Women who are exposed to greater levels of light while sleeping are more likely to gain weight, a new study has claimed.
Scientists at The Institute of Cancer Research, London, found that body mass index, waist-hip ratio, waist-height ratio and waist circumference all increased with increasing exposure to light at night.
These associations were still seen after adjustments were made for confounding factors that could be associated with light exposure levels and weight in the study participants, such as physical activity, having young children and sleep duration.
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The findings come from cross-sectional analyses of data from the Breakthrough Generations Study, the largest study of its kind, following more than 113,000 women from across the UK for 40 years in a bid to find the root causes of breast cancer.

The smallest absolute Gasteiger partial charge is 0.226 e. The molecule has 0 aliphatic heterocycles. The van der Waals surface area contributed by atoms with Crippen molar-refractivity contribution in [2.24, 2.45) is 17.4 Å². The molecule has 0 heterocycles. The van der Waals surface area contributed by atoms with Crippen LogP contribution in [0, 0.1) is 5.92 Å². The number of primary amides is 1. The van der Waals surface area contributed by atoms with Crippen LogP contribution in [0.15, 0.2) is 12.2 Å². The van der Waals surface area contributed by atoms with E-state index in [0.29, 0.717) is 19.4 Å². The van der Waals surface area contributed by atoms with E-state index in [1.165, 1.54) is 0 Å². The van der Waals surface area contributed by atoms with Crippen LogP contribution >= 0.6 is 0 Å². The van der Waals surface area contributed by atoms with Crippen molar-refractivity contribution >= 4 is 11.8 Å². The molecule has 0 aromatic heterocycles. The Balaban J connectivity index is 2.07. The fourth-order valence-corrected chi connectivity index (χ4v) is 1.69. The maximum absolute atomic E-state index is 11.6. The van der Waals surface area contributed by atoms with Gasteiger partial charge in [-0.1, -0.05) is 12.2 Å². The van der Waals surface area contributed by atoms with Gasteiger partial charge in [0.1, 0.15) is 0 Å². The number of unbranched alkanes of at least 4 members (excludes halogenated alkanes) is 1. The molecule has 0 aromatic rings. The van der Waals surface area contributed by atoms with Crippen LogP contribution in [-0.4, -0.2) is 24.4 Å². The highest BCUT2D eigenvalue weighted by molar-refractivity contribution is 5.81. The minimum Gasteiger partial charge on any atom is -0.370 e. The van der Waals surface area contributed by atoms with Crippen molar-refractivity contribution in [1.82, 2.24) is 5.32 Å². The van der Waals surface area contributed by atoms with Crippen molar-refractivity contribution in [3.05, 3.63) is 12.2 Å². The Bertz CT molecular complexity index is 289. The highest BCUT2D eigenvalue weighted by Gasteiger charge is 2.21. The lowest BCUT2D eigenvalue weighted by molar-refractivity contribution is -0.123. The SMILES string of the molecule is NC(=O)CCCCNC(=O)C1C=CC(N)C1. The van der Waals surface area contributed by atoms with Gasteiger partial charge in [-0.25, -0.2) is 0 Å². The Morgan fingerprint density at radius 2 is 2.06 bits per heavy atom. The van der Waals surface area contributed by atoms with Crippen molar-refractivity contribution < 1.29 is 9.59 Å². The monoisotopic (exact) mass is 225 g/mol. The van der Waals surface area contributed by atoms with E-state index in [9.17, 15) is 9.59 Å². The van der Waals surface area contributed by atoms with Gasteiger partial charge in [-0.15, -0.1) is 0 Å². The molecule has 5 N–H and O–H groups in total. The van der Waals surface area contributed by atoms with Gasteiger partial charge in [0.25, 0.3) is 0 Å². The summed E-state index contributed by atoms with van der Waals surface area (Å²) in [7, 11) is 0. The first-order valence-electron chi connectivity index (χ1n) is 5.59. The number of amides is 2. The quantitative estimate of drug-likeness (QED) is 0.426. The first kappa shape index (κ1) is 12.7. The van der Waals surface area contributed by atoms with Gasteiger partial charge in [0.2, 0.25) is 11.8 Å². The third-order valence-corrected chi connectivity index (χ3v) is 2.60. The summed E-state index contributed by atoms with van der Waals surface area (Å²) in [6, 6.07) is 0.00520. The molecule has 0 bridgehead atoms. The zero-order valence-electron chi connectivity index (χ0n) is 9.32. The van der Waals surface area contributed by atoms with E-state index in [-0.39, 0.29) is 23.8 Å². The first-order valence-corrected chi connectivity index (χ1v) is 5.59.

“Metabolism is affected by cyclical rhythms within the body that relate to sleeping, waking and light exposure,” said Anthony Swerdlow, Professor of Epidemiology at The Institute of Cancer Research, and co-leader of the study.
“The associations we saw in our study between light exposure at night and obesity are very intriguing. We cannot yet tell at this stage what the reason for the associations is, but the results open up an interesting direction for research,” Swerdlow said.
The findings were published in the American Journal of Epidemiology.